Adelaide Travellers Inn
Trip Start Jan 13, 2011
31Trip End Ongoing
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Anna, a well-spoken blonde 18 year old girl from England who worked at the florist over the road introduced herself to us over the ‘shock’ news of Whitney Houston’s’ death and it didn’t take her long to announce that her previous job of door-to-door sales sent her into a mental breakdown. She is one of those girls who falls "in love" with boys she has seen once, is very sensitive to caffeine and cries a lot. There is something very endearing about this young girl on the cusp of growing up and struggling with it immensely; torn between her maturing mind and the desires of a teenager
Malachy O’Connor was our car-park neighbour, a professional busker living in his white Ford panel van. From Perth in Western Australia, he’d left the other half of his band (his brother Oisin) at home and hit the road, busking his way around the country to promote the music of Oisin and Malachy. Each morning he’d set off bare foot on his skateboard, guitar in one hand and milk crate in the other, heading to Rundle Mall, the main shopping street. He’d return in the afternoon, count his money (honestly, a surprising amount) and logically enter the details into a Microsoft Excel Spread sheet; this seemed odd for the creative man he his. Malachy has a rich evocative voice and plays his guitar like it’s an extension of his body, experimenting with the extremes of his vocal range without fear. He is driven, irresistibly handsome and quirky without pretention. He also stares with his piercing blue eyes like a serial killer while he eats and talks about his love of breasts in the shape of grapes…so he isn’t perfect, but I will always associate this part of the trip with him and the ‘big sister’ affection I felt towards himOisin And Malachy.
Chloe pretty much runs the hostel and keeps everyone in check. She finds everyone jobs, she’s everyone’s shoulder to cry on, a true matriarch. The place would fall apart without this Wonder-woman from Dagenham. She doesn’t take any trouble from anyone, least of all Carlos the Columbian runaway whose visa had expired and was awaiting his court date for a GBH charge. He didn’t show up to court, Chloe kicked him out and he went to live in a park. Rumour has it he’s now under the care of the local psychiatric unit.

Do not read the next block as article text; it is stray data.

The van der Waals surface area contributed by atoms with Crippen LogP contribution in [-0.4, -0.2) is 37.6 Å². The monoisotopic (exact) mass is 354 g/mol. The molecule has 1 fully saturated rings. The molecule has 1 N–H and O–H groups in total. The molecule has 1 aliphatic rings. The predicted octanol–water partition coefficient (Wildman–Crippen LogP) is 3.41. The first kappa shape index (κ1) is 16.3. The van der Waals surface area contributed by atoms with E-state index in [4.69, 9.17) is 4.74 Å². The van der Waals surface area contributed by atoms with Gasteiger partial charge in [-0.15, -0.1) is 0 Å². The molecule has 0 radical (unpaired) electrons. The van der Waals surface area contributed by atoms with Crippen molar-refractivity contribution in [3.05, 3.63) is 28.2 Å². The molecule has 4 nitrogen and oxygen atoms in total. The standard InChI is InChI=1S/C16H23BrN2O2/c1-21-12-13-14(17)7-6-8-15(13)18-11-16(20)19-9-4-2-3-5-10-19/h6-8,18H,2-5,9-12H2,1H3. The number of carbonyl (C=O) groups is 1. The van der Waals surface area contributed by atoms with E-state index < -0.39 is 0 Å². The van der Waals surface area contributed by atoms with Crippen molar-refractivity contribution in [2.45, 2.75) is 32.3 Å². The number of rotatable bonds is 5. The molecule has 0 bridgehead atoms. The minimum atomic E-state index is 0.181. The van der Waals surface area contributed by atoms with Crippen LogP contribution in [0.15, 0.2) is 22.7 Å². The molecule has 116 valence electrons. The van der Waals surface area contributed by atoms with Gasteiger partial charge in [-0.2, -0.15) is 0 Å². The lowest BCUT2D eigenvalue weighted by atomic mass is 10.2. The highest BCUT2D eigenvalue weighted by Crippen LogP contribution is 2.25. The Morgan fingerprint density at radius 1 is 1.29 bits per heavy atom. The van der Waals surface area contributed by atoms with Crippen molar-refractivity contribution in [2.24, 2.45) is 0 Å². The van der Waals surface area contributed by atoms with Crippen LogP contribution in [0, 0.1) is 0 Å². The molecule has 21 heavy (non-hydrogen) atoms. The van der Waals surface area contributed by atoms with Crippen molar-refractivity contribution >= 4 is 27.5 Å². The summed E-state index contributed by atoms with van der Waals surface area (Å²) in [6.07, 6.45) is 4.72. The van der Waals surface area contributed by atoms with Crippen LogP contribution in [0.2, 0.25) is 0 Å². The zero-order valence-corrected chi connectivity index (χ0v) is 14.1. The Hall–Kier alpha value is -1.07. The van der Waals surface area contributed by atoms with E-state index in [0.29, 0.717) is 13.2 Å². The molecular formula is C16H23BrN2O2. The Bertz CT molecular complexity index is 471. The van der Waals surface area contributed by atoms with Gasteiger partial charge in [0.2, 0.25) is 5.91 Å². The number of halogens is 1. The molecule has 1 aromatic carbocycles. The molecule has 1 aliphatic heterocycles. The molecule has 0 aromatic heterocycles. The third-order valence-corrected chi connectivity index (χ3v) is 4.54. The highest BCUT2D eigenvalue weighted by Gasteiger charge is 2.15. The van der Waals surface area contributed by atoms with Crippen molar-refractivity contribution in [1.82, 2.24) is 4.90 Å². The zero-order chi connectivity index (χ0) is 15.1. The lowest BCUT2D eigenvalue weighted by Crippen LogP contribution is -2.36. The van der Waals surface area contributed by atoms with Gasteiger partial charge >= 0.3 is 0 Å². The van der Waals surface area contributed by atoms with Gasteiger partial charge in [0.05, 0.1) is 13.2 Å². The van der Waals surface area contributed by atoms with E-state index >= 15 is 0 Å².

Like many hostels, Adelaide Travellers Inn became a halfway house for those ‘financially challenged’ and stuck in the unemployment limbo. It’s at times like this that a real sense of community appears. People who would normally never come together suddenly spend every waking minute in each other’s pockets. It’s easy to feel like a participant on the ‘Big Brother’ TV show as you become increasingly involved in a social dynamic you never expected; because lets’ face it, I didn’t expect to be hanging around in the same hostel for several months. Perhaps I was a little too proud, presuming I wouldn’t suffer the same fate as many travellers do because I have been sensible and organised
The walls of the Travellers Inn have certainly seen and heard some stories over the years. In the 1930’s the building used to be a hotel with the best restaurant in town taking up the ground floor. The wealthy clientele would fill the place with fur and jewels and raucous laughter of an evening while the chef created masterpieces for them to devour. The bar would stay open late while women smoked cigarettes from ornate cases and men knocked back rum in cut crystal glasses. A far cry from the current clientele, lounging around the living room in their pyjamas and rip-off Ugg Boots.